Gastric Herniation following Laparoscopic Sleeve Gastrectomy: a Rare Acute Complication

Special Article - Surgical Case Reports

Gastric Herniation following Laparoscopic Sleeve Gastrectomy: a Rare Acute Complication

Sebastiani S, Nagliati C and Barreca M*

Department of Surgery, Luton and Dunstable University Hospital, UK

*Corresponding author: Barreca M, Obesity Research Centre, Department of Surgery Luton and Dunstable Hospital, Lewsey Road, LU4 0DZ, Luton, UK

Received: October 06, 2014; Accepted: November 27, 2014; Published: November 28, 2014

Citation: Sebastiani S, Nagliati C and Barreca M. Gastric Herniation following Laparoscopic Sleeve Gastrectomy: a Rare Acute Complication. Austin J Surg. 2014;1(9): 1044. ISSN: 2381-9030.


Gastroesophageal Reflux Disease (GERD) and Hiatal Hernia (HH) are known comorbidities of morbid obesity, with an incidence of 50% and 15% respectively in patient with Body Mass Index (BMI) > 35 Kg/m2. Laparoscopic Sleeve Gastrectomy (LSG) was initially intended as the first step of the bilio-pancreatic diversion with duodenal switch, in super-super obese patients, but it is now considered as an alternative to Laparoscopic Roux-en-Y gastric by-pass (LRYGB) as stand-alone treatment of morbid obesity. The indications for LSG are similar to those for LRYGB, although some authors consider GERD, with or without HH, a relative contraindication for LSG as some reports showed an increase in GERD symptoms in up to 20% of patients and new onset symptoms in 18% of cases after LSG [1]. Closure of the hiatal defect in case of an intraoperative finding of HH can be unsuccessful considering that the narrow gastric sleeve is more prone to herniate into the chest even after hiatal repair. We present a case of acute post-operative dysphagia due to herniation and kinking of the sleeved stomach into the posterior mediastinum which was treated with reduction of the herniated stomach in the abdomen and conversion to LRYGB.

To the best of our knowledge this is the second report of such complication described in the literature, and the first in which conversion to a by-pass has been described.

Keywords: Sleeve gastrectomy; Acute herniation; Acute complications; Hiatus hernia

Case Report

A 52 years old woman was admitted to our institution to undergo an elective LSG for morbid obesity. Her BMI was 51 and her comorbidities included hypertension, asthma and osteoarthritis of the knees. After a thorough multidisciplinary team evaluation, the patient was counselled in the surgical clinic and was offered the choice of SG or LRYGB; she opted for SG.

Four ports and a Nathanson’s liver retractor were inserted. Intraoperatively a small sliding (< 2 cm) hiatal hernia was identified. After dissection of the hiatus, the herniated stomach was reduced into the abdominal cavity with no evidence of tension and an Allison’s hiatoplasty with one non-absorbable vertical mattress sutures was performed as it was deemed appropriate to fix the small defect. The gastric sleeve was fashioned over a 38 Fr calibrating tube with Echelon® 60 staplers reinforced with Peri-strips®. On intraoperative methylene blue test no staple-line leak was identified.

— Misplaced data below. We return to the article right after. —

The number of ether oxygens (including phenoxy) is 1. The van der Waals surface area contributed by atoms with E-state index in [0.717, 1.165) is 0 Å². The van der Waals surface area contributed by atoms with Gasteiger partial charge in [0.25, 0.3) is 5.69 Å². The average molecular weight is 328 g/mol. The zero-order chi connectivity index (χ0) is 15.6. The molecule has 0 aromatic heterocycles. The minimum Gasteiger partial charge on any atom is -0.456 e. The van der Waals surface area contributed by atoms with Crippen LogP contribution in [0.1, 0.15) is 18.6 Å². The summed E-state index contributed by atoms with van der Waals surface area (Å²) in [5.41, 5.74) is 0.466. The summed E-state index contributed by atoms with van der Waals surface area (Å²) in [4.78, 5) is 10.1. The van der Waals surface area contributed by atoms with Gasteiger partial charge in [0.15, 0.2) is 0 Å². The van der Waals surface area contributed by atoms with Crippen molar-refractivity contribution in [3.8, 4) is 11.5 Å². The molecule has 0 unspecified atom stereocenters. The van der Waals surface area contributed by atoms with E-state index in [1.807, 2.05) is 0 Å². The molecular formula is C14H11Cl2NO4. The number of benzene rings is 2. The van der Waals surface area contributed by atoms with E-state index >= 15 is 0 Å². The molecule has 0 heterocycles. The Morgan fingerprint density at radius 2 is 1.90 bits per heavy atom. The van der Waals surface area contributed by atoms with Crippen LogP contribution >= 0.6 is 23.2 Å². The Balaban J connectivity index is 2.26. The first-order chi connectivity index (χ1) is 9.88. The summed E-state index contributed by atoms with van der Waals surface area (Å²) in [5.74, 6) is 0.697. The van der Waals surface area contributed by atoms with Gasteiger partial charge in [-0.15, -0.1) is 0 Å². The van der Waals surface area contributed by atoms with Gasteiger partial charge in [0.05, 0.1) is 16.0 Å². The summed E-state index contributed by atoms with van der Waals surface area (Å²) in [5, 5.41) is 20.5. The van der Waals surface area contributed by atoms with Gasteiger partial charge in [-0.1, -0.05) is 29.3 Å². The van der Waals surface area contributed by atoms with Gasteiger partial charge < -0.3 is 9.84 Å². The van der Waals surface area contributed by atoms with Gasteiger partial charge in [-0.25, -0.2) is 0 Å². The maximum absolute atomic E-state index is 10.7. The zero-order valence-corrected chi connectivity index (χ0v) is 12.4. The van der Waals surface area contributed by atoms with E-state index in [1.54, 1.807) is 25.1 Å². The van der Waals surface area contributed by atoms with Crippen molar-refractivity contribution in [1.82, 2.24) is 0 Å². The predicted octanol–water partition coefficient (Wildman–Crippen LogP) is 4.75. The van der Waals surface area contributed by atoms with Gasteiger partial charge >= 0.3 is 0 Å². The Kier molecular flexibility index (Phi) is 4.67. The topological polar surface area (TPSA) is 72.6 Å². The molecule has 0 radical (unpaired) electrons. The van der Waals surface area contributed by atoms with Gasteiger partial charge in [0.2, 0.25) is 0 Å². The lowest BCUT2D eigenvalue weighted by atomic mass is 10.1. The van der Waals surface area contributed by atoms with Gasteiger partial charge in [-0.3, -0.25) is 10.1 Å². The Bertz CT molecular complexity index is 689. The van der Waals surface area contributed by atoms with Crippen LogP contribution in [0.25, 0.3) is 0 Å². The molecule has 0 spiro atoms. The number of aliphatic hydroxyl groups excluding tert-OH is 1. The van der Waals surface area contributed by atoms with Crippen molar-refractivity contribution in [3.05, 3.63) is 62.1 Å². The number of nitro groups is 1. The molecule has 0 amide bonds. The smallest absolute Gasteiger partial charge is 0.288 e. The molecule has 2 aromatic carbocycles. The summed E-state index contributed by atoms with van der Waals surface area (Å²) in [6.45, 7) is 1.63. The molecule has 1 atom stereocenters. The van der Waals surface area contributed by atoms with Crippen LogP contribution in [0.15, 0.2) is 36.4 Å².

On the first post-operative day the patient suffered severe dysphagia and could not tolerate sips of fluids. She subsequently complained of vomiting and severe heartburn. No signs of sepsis were present. The patient was kept nil by mouth and treated with high-dose proton pump inhibitors and intravenous fluids. After two days of persistent symptoms, a naso-gastric tube was inserted and a CT scan with oral contrast was obtained. The scan showed an S-shaped gastric sleeve herniated into the posterior mediastinum, and concomitant acute dilatation of the esophagus (Figure 1). On post-operative day 3, based on the CT scan findings, a decision was made to bring the patient back to theatre. An exploratory laparoscopy was performed, the hiatal repair appeared intact, but the sleeve appeared almost entirely herniated into the posterior mediastinum. The sleeved stomach was then reduced into the abdominal cavity and the hiatoplasty was reinforced with one additional stitch. Despite that, the sleeved stomach appeared to be under small tension with tendency to herniate back into the mediastinum, and because we couldn’t anchor the sleeve adequately into the abdomen, the decision to convert the sleeve into a gastric a bypass was taken. The blind loop of the alimentary limb was sutured to the diaphragm to create a pexy. The patient was discharged after 4 days, tolerating sips of free fluids, with no nausea or vomiting, after an uneventful recovery.